Rapid City mayor questions charge in beer-spilling incident

Rapid City Mayor Steve Allender on the campaign trail. Photo from Facebook

The new leader of Rapid City, South Dakota, doesn't seem to be endearing himself to the city's sizable Indian population.

Mayor Steve Allender took office last month after a campaign that saw him deflect charges of encouraging a hostile work environment against an Indian police officer. He proclaimed a Year of Reconciliation and vowed to work with everyone

An incident in January in which 57 young members of the Oglala Sioux Tribe were subjected to racial taunts at a hockey game highlighted those tensions. One person went on trial this week in the case but Allender questions whether there should have been a charge at all.

"It seems political to me too," Allender told KOTA of the single count of disorderly conduct against Trace O’Connell, 41, a charge that only comes with a maximum $500 fine upon conviction.

Tribal members marched to city hall in Rapid City, South Dakota, to protest the handling of a closely-watched trial. Photo by Chase Iron Eyes / Facebook

The incident drew widespread attention on Facebook after parents and chaperones said their attempts to alert staff and security at the Rapid City Rush hockey game went unheeded. Allender blamed "social media" for stirring the pot.

"This is a perfect example of how something gets on Facebook, brews there for a day or two and then has caught the attention of the authorities," Allender told KOTA. "There's no way to reconcile the social media version, which is fueled by emotion and rumors, with the factual version because a day or two on social media gives it its own set of facts that can really never be refuted in the court of public opinion."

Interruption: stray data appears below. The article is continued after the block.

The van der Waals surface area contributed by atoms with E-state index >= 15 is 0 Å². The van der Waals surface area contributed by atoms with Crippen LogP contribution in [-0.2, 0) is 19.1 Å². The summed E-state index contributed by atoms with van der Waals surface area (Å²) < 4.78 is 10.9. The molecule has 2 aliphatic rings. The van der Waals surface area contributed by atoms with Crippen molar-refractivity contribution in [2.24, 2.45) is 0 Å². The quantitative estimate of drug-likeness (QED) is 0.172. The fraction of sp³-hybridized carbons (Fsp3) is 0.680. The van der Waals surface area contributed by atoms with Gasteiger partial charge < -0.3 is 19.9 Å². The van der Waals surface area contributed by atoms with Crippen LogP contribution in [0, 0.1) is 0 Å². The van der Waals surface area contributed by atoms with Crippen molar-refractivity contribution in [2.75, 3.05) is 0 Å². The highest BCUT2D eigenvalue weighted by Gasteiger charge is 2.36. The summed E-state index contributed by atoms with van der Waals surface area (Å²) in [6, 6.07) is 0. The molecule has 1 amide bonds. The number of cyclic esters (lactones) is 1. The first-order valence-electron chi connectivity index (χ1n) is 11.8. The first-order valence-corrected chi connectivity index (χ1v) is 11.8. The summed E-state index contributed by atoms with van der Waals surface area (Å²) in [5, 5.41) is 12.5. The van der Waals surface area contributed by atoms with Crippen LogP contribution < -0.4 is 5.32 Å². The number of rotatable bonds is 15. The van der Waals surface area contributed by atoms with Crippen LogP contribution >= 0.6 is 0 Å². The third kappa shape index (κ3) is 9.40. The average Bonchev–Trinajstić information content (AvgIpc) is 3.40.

The trial, which closed yesterday, ran for two days. Tribal members and activists believe the prosecution did not handle the case well and marched to Allender's office in protest.

O'Connell did not present a defense during the trial, which was held at the Performing Arts Center to accommodate public interest. A verdict from the judge -- a jury did not hear the case -- is expected in three to four weeks.

Native Americans represent about 12.4 percent of the population in Rapid City, according to the U.S. Census Bureau.

Get the Story:
Are charges against O'Connell politically motivated? (KOTA 7/23)
Trial Ends, Decision Pending In Hockey Game Incident (KELO 7/23)
Trace O'Connell trial wraps up (KEVN 7/23)
rotestors react to day 2 of Trace O'Connell trial (KEVN 7/23)

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